FA introduces retrospective diving ban, but is it enough?

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Friday night sees the return of the Football League in England and with it a new rule to retrospectively punish divers.

The “Successful deception of a match official” offence is to be used when a player has clearly dived, and an opposition player has been sent off or a penalty has been awarded. Footage will then be viewed by a panel made up of one ex-match official, one ex-player and one ex-manager who will determine independently of one another if the player is guilty. If all three members of the panel find the player guilty, the diver will receive a two match suspension which will be in effect before the player’s next competitive game.

This rule is just the latest in a history of attempts by the FA to eradicate diving from the sport and it has been met with a mixed response. Sam Allardyce, the former Crystal Palace and England manager described the rule as “utter rubbish” as it will still penalise those players who are wrongly adjudged to have dived by the referee.

Others such as ESPNFC pundit Alejandro Moreno doubts the effectiveness of the ban in dissuading players from diving, as those more practised in the dark arts will dive in such a way as not to be blatant. “If you know what you are doing, you can draw a foul…you will still get the call, and even if you don’t get the call you still won’t get a ban because you will have created enough doubt that it will not be a unanimous decision.”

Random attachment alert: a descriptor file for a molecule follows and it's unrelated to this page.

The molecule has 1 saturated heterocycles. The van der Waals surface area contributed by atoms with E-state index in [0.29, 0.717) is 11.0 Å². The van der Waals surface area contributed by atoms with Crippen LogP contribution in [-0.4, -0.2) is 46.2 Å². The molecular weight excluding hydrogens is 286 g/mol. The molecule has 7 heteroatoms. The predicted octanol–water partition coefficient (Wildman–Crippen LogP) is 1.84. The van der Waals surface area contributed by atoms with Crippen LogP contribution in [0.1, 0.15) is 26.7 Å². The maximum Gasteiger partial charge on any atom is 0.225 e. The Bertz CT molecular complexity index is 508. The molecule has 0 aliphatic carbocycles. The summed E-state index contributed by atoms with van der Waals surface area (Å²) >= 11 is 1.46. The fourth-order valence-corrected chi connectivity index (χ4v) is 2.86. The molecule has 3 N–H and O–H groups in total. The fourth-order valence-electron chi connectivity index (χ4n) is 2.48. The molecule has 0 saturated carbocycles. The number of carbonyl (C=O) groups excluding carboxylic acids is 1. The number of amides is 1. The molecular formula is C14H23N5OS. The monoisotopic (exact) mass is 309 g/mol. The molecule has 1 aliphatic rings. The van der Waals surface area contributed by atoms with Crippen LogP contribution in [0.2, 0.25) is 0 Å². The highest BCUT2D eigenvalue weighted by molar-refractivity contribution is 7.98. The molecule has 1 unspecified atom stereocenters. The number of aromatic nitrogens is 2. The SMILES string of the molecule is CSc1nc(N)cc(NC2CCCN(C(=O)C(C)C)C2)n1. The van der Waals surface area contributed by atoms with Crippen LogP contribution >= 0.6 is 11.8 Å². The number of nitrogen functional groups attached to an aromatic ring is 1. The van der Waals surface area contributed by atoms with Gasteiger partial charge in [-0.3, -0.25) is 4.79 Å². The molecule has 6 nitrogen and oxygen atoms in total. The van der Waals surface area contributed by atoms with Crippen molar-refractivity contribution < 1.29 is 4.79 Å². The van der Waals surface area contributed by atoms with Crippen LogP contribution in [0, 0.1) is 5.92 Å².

The position of this writer is that the offence does not go far enough.

If we have decided that diving is such a blight on the game, then we need a meaningful effort to eradicate it from the sport. This ban does not do that. The new rule is too limited in application as to be meaningful. Whilst it could potentially prevent diving inside the area, those who dive on the edge of the area, or in other key areas on the field will still dive, even with the threat of a ban if an opponent receives a sending off. As Moreno said, if a player knows how to dive subtly, they will still dive and create enough doubt to avoid action.

The rule is a step in the right direction, but the FA have hamstrung themselves and limited its effectiveness; ultimately we will not see a reduction in diving, it will still be worth the risk. You can see why the FA have put in place the arbitrary limits on its use, but they are too restrictive. A better limit would be any dive in the opposition half, plus the sending off.  A player will still dive for a penalty if it means three points even with the risk of a ban, but a player would twice less about taking a dive elsewhere on the pitch if it could result in a two match suspension for a marginal gain. This would reduce the volume of diving in a more meaningful way as managers would instruct players not to take the chance.

This is a proactive step from the FA and should be applauded as such, however, the new rule could and should go much further in an attempt to end diving and foul play.

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